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High School students, businesses partner for IChallengeU program

Krystle Wagner • Jul 14, 2018 at 11:00 AM

Some local high school students this summer are working to solve real-world problems facing West Michigan businesses.

During this past week and next week, 65 students are working with 12 businesses through the Ottawa Area Intermediate School District’s futurePREP’d IChallengeU program.

During the two-week program, the students are given a challenge facing their business partner. They then develop solutions, which they will present at the end of next week.

Grand Haven and Allendale students and educators working with Opportunity Thrive, based in Holland, are working to answer the driving question, “How can Opportunity Thrive help schools build a sustainable culture that fosters social and emotional resiliency?” The students interviewed community members and sent email surveys to parents and students from three schools to learn more about their perceptions regarding mental health.

In addition to researching the topic, they also listened to a panel of speakers — a principal, a first responder and a teacher — who shared their perspectives. The students will compile the information and develop ways they can help people become more resilient.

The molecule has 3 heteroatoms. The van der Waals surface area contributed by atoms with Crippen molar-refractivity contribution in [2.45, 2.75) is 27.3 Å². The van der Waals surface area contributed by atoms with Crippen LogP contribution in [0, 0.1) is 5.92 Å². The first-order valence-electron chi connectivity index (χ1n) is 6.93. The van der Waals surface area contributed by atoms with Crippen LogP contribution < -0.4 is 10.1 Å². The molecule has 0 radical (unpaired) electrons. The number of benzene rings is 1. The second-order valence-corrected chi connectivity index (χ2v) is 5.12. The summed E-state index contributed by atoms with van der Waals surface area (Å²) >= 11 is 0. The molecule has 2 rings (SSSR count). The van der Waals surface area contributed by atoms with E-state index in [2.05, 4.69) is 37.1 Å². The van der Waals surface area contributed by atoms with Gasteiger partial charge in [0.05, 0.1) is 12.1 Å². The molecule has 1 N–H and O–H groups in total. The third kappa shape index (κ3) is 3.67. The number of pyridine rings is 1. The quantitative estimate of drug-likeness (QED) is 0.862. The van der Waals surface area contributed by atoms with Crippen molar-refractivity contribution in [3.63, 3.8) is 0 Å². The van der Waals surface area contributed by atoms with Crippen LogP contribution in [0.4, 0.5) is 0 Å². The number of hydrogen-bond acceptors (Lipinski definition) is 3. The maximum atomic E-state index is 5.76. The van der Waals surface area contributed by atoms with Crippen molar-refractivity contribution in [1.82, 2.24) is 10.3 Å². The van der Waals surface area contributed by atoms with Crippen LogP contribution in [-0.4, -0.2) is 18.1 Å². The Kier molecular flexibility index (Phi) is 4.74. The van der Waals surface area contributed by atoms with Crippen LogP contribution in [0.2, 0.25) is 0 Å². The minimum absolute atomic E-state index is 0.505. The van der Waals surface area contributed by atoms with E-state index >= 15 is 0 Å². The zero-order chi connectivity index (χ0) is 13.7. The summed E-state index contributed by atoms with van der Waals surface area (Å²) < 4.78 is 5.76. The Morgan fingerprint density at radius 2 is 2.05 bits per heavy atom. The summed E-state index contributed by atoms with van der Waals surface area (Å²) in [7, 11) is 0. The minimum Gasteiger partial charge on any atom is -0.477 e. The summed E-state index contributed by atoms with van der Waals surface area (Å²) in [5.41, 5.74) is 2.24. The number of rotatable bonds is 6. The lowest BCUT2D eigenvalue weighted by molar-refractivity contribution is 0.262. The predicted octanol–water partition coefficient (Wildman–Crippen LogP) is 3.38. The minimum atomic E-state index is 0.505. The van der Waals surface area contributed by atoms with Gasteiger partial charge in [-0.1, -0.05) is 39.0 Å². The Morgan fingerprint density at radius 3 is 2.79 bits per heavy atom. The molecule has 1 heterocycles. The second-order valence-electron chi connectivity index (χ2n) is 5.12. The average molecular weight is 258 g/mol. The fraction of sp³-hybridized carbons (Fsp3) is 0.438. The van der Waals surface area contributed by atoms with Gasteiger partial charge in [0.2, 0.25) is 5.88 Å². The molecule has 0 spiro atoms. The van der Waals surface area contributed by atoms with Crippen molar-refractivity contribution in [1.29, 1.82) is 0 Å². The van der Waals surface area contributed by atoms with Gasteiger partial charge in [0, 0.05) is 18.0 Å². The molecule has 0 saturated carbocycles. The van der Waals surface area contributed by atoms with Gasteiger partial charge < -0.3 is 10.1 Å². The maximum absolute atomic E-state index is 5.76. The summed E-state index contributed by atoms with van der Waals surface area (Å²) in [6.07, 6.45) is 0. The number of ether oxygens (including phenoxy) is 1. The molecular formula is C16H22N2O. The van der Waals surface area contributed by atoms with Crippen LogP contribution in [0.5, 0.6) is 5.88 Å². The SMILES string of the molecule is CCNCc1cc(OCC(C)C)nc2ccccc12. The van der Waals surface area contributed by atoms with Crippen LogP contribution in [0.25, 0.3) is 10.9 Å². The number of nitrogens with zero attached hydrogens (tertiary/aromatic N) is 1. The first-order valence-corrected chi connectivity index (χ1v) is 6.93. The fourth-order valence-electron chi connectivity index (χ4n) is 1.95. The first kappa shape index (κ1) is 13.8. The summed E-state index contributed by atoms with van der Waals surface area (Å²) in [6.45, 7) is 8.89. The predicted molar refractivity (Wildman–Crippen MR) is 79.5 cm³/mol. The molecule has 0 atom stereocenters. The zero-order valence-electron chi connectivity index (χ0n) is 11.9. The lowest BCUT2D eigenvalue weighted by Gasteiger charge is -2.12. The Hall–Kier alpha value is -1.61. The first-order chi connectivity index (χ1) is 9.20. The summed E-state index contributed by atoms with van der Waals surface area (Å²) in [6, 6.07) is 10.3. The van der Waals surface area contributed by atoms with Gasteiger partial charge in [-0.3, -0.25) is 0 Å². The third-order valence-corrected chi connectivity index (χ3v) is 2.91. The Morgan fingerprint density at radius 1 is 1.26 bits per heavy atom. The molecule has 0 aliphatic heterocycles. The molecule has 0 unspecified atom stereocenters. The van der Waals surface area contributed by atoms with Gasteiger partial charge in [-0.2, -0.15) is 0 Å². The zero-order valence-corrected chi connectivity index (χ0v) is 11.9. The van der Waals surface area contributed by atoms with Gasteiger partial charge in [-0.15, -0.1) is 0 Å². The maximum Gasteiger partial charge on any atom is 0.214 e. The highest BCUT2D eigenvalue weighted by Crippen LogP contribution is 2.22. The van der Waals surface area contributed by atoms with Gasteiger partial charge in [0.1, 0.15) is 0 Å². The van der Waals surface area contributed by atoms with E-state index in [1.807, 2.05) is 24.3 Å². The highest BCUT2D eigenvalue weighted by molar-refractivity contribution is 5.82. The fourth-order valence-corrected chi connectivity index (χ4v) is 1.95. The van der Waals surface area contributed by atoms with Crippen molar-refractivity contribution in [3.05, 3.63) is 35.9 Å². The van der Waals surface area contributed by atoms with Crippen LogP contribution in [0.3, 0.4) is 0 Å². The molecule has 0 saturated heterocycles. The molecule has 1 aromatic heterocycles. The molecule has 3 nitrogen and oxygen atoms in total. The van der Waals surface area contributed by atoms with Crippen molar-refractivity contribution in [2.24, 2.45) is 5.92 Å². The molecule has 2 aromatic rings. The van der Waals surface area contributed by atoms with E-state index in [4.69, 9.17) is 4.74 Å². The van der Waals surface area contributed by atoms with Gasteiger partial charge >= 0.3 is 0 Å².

Rylee Snellenberger, a Grand Haven High School junior this fall, said there’s a possibility they could help make a difference locally and in other communities.

Snellenberger said the IChallengeU program seemed like a great opportunity and it could possibly lead to college scholarships.

Oliver Shampine, who will be a sophomore at GHHS, said his oldest sister participated in IChallengeU. It’s a project-based learning opportunity that’s different and involves real-world applications, he said.

This is the second year that GHHS teacher Nate Kepler has participated in the IChallengeU program. He said the role of educators in the program is to act as facilitators, and it is also a way to learn how to implement project-based learning into their classrooms.

Kepler said his classes worked on a project-based learning project last year that was aimed at helping their school become greener.

“It’s amazing what young minds can do,” he said.

Snellenberger said she hopes their work helps people and reduces the stigma surrounding mental health. She personally hopes to gain a better understanding of project-based learning and understand more about the community.

While the group discussed survey responses, Opportunity Thrive Executive Director Rebekah Schipper noted that she’s fascinated with the work they’ve done so far.

“This is one of the best learning opportunities they have,” she said.

To take the group’s survey, visit: https://docs.google.com/forms/d/1WJrjx6QrqBENuk6hhH-tImo4KFxlgj2EJTiPiz6Vtrs.

School districts involved in the program include Grand Haven, Spring Lake, Allendale, Coopersville, Holland, Black River, Hamilton, Hudsonville, Jenison, Saugatuck, West Ottawa and Zeeland. Participating businesses include Grand Haven Township Fire Rescue Department, Ottawa County Services/OASID, JR Automation, Grand Valley State University, Haworth, Royal Technologies, Warehouse 6, Code Blue, Benteler Automotive, Boys and Girls Club, ITW Drawform, and Opportunity Thrive.

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